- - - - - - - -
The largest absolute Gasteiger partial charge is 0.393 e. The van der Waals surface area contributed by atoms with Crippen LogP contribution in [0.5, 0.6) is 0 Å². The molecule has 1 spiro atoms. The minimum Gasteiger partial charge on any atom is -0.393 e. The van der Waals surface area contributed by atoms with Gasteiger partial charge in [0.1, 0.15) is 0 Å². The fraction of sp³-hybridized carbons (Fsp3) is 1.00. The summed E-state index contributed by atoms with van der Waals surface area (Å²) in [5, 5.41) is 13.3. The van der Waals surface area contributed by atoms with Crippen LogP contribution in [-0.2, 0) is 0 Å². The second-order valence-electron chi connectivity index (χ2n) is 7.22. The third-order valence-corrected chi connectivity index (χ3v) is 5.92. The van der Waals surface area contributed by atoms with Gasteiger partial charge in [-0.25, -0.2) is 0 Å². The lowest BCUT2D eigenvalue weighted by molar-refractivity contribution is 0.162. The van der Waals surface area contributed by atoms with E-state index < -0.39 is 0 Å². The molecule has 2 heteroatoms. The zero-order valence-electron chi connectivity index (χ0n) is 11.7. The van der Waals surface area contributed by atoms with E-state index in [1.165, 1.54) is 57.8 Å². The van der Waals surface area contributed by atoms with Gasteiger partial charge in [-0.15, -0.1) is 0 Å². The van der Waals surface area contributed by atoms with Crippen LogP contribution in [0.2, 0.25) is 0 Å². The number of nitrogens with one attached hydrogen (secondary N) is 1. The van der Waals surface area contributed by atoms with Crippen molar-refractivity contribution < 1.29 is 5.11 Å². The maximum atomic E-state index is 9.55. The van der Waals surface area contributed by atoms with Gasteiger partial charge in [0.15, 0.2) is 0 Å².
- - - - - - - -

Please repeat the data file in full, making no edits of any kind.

The largest absolute Gasteiger partial charge is 0.393 e. The van der Waals surface area contributed by atoms with Crippen LogP contribution in [0.5, 0.6) is 0 Å². The molecule has 1 spiro atoms. The minimum Gasteiger partial charge on any atom is -0.393 e. The van der Waals surface area contributed by atoms with Gasteiger partial charge in [0.1, 0.15) is 0 Å². The fraction of sp³-hybridized carbons (Fsp3) is 1.00. The summed E-state index contributed by atoms with van der Waals surface area (Å²) in [5, 5.41) is 13.3. The van der Waals surface area contributed by atoms with Crippen LogP contribution in [-0.2, 0) is 0 Å². The second-order valence-electron chi connectivity index (χ2n) is 7.22. The third-order valence-corrected chi connectivity index (χ3v) is 5.92. The van der Waals surface area contributed by atoms with Gasteiger partial charge in [-0.25, -0.2) is 0 Å². The lowest BCUT2D eigenvalue weighted by molar-refractivity contribution is 0.162. The van der Waals surface area contributed by atoms with E-state index < -0.39 is 0 Å². The molecule has 2 heteroatoms. The zero-order valence-electron chi connectivity index (χ0n) is 11.7. The van der Waals surface area contributed by atoms with E-state index in [1.165, 1.54) is 57.8 Å². The van der Waals surface area contributed by atoms with Gasteiger partial charge in [-0.15, -0.1) is 0 Å². The van der Waals surface area contributed by atoms with Crippen LogP contribution in [0.2, 0.25) is 0 Å². The number of nitrogens with one attached hydrogen (secondary N) is 1. The van der Waals surface area contributed by atoms with Crippen molar-refractivity contribution < 1.29 is 5.11 Å². The maximum atomic E-state index is 9.55. The van der Waals surface area contributed by atoms with Gasteiger partial charge in [0.15, 0.2) is 0 Å².